hello I am looking into that also. Una preguntita, como cuanto se tarda uno en esa escuela? son 3 semestres pero cuanto dura un semestre. Me acabo de recivir con mi B.A in Human Services but the job market is tight right now. i was thinking of going into social work but I also want to get certified in spanish translation. Any info please let me know.

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ggonzalez in Los Angeles, California

67 months ago

Para responder tu pregunta, cada trimestre en la escuela de Southern California School of Interpretation son 11 semanas por trimestre o sea serian 33 semanas como 9 meses mas o menos. Es muy buena escuela tiene una alto porcentage de estudiantes que pasan el examen del estado de California. Puedes buscarlos por google.com se encuentran en Santa Fe Springs.

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rcolin in Norwalk, California

67 months ago

Quality Control in Austin, Texas said: Here's some info: drop the Spanglish. People who shift constantly from one language to another usually don't speak EITHER ONE correctly. More info; LEARN TO SPELL. 'Recibir' is written with a B, as in BEANER.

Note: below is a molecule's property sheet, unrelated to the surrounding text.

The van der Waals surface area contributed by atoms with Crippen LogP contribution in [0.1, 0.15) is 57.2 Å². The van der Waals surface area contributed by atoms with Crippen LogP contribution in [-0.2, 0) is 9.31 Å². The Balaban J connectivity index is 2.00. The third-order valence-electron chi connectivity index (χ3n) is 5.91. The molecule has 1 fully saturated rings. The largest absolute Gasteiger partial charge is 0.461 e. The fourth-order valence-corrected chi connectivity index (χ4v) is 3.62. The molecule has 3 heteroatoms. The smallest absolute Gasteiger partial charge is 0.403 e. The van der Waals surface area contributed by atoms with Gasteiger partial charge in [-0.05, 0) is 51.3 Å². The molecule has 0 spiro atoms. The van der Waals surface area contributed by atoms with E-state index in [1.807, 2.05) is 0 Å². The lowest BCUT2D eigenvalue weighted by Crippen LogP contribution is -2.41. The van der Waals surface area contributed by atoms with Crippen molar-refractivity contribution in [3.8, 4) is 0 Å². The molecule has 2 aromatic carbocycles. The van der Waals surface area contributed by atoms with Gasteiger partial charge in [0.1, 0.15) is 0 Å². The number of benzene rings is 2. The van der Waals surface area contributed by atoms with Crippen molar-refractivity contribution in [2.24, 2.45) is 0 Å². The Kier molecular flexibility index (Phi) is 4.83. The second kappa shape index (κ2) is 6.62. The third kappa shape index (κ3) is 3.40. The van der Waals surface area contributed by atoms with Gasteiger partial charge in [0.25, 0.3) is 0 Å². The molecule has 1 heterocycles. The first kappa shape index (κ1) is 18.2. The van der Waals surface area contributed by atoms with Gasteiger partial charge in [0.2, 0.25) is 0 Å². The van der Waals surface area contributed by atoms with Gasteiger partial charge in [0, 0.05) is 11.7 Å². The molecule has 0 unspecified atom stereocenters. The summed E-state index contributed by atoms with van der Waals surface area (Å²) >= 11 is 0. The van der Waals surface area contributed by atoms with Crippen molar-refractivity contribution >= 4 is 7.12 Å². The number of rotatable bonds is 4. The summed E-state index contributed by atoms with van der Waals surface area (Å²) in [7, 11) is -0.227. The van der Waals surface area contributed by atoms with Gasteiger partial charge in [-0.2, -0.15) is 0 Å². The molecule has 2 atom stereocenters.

Someone as a bad attitude. For your information my Spanish and English are very good and who are you to judge because of a mistake? Oh and you could of used another word instead of "beaner" (which is somewhat offensive to some) or just left it as "written with a B".

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Julie in Chino Hills, California

67 months ago

rcolin, Quality Control does have a point. Your entry re 'bad attitude' contains numerous spelling and grammar usage errors. Take it as constructive criticism.

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ggonzalez in Los Angeles, California

67 months ago

Thank you for your advice. I presently work for a Superior court and get a chance to see interpretor's in action all the time and it is very true what you say. To actually watch and see the interpreters in action is the best way to find out if it is as easy as some people may say.

Thank you for you good advice and the tips.

Gus

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Ana in Los Angeles, California

67 months ago

ggonzalez in Los Angeles, California said: Hola Carolina, mira lo mejor que puedes hacer es ir a una buena escuela. Yo estoy en una escuela que se llama Souther California School Interpretation. Se encuentra en Santa Fe Springs como a 30 minutos de Irvine. Son 3 Semestres y ellos te preparan para que pases tu examen o California Certified para que puedas ser una Interprete Certificada por el estado. Despues puedes conseguir trabajo en un tribunal en cualquier para en California o trabajar en cualquier Hospital como Interprete. Te puedo dar mas informacion si tu quieres, contestame si te interesa.